How Coaching Helps Handle Challenges at Work and With Others in Your Life

How Coaching Helps Handle Challenges at Work and With Others in Your Life 150 150 Sharon Livingston

One of the reasons people come to a coach is because they lose perspective.

As they’re attempting to move forward, particularly into a new realm – new career, new relationship, new living arrangement, they feel challenged, stressed and often forget what worked for them in the past. Or, they think they have to do something new.

Here’s a little story from a supervision session I had with one of my coach clients. She works with her clients to help them with diet and exercise and makes health recommendations about wellness and supplements.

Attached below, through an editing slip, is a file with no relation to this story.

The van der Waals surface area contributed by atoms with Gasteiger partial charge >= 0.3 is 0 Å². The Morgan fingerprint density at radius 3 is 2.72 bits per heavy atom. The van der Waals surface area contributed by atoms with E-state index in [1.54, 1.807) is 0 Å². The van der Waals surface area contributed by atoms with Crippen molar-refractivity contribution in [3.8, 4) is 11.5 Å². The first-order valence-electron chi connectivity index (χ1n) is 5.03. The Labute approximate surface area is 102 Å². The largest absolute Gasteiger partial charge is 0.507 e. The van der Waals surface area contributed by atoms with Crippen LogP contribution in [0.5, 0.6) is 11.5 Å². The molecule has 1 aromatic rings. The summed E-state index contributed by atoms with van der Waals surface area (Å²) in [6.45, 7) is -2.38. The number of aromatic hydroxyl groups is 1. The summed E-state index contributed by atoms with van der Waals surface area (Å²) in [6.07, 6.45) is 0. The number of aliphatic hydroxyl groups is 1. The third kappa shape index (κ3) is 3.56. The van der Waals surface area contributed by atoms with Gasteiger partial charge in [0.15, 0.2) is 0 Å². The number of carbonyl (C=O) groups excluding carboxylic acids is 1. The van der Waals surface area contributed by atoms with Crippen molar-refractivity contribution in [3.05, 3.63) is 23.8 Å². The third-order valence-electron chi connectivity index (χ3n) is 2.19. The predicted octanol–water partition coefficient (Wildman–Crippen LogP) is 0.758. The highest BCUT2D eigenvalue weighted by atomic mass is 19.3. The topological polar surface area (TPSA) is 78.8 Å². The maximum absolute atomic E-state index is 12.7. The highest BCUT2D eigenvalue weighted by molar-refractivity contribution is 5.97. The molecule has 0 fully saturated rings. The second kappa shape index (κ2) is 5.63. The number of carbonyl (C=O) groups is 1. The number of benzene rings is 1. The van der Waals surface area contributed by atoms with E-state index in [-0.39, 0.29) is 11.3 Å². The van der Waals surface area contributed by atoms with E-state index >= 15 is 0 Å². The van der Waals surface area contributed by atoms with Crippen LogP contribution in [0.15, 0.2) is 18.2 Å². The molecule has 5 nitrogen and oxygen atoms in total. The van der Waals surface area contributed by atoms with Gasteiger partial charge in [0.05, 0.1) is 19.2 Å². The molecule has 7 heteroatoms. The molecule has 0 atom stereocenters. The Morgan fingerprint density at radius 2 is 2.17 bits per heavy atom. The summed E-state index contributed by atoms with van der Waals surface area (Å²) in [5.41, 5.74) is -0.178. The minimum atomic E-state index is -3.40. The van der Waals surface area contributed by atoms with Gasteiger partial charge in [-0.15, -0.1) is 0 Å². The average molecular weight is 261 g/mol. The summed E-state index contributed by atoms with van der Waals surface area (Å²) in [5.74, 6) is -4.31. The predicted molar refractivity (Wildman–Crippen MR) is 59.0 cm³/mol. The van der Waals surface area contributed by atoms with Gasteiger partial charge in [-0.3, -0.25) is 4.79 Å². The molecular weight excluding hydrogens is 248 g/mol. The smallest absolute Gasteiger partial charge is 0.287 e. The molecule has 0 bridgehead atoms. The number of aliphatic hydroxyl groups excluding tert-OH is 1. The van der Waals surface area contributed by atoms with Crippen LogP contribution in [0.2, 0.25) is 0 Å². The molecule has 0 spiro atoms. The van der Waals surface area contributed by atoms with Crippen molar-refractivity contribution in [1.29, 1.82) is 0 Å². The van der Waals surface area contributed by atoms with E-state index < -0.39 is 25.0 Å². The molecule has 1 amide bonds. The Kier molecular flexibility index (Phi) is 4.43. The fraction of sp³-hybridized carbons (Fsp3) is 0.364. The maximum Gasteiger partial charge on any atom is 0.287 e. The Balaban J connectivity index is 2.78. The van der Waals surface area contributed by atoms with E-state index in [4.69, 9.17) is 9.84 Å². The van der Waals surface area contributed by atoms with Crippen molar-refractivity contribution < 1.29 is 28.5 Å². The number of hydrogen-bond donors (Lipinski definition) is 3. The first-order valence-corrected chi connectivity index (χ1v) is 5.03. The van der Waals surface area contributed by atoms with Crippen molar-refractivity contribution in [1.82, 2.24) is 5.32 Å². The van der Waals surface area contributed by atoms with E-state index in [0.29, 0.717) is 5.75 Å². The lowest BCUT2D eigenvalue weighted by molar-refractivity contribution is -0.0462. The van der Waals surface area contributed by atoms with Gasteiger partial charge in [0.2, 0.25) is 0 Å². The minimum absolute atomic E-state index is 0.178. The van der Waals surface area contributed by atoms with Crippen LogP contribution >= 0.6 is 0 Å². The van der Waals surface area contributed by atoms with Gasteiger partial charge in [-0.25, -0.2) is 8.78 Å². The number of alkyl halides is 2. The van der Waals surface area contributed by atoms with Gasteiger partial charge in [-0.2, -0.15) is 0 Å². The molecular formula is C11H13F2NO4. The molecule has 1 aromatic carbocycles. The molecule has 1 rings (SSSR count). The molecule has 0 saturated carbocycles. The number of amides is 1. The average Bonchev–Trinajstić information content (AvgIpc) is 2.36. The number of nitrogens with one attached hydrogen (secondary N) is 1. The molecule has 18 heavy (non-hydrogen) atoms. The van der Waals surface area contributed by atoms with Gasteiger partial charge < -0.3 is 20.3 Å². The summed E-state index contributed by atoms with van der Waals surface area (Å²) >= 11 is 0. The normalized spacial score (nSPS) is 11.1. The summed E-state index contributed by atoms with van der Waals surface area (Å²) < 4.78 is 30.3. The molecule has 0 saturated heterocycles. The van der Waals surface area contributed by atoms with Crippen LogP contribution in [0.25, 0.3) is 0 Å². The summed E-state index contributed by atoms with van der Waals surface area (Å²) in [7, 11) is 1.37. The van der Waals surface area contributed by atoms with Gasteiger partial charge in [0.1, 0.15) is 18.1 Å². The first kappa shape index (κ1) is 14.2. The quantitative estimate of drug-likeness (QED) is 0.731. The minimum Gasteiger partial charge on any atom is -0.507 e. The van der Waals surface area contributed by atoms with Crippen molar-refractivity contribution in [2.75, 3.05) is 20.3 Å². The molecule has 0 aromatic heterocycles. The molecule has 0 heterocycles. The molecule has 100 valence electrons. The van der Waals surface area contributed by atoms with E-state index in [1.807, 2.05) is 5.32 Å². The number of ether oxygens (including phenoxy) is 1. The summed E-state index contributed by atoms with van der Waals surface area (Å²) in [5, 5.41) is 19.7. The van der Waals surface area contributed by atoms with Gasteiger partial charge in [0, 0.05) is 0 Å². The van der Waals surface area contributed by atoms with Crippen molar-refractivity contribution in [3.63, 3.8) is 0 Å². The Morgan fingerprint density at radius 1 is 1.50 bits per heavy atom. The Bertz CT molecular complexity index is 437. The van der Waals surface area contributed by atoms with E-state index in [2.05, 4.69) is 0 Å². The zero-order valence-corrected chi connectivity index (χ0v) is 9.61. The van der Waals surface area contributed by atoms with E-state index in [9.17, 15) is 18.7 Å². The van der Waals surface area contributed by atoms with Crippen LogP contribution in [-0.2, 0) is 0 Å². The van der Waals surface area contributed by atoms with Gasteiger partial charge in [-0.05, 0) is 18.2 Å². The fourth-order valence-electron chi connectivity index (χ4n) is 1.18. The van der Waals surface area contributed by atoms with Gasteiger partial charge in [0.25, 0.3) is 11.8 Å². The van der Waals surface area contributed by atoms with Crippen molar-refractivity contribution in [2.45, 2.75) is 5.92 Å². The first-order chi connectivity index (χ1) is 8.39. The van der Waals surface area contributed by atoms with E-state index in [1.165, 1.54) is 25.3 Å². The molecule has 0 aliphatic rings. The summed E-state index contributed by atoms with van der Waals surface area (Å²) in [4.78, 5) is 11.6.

As were talking – it was a phone session – I heard her sniffing and clearing her throat. I interrupted the discussion we were having on the use of paradoxical interventions. [Will explain that in another tip, you’ll love it.]

Sharon: How are you feeling?

Amy: OK.  Just have a bad cold. [I hear her sigh] Annoying

Sharon: That’s crummy.  What are you doing for it?

Amy: Not much

Sharon: Not much?  You’re not taking anything?

Amy: I just got involved in other things and have been so tired.

Sharon: But isn’t that what you do with your clients, make recommendations for things they could use?

Amy: Well, yeah . .

Sharon: So, what might you recommend to one of your clients who had similar symptoms

She’s silent for a minute:

Amy: Well . . . There are a number of things. (She seems to be thinking and then I hear what sounds like opening a cabinet door.)

Amy: Lysine – 4-5000 mg; Vitamin C 2000 mg a few times a day for the first couple of days and then back to 1-2,000 for the duration of the cold; they can also use Olive Leaf; zinc; garlic . . . . drink lots of water.  And of course get plenty of rest.

Sharon: But you’re not doing the same for yourself?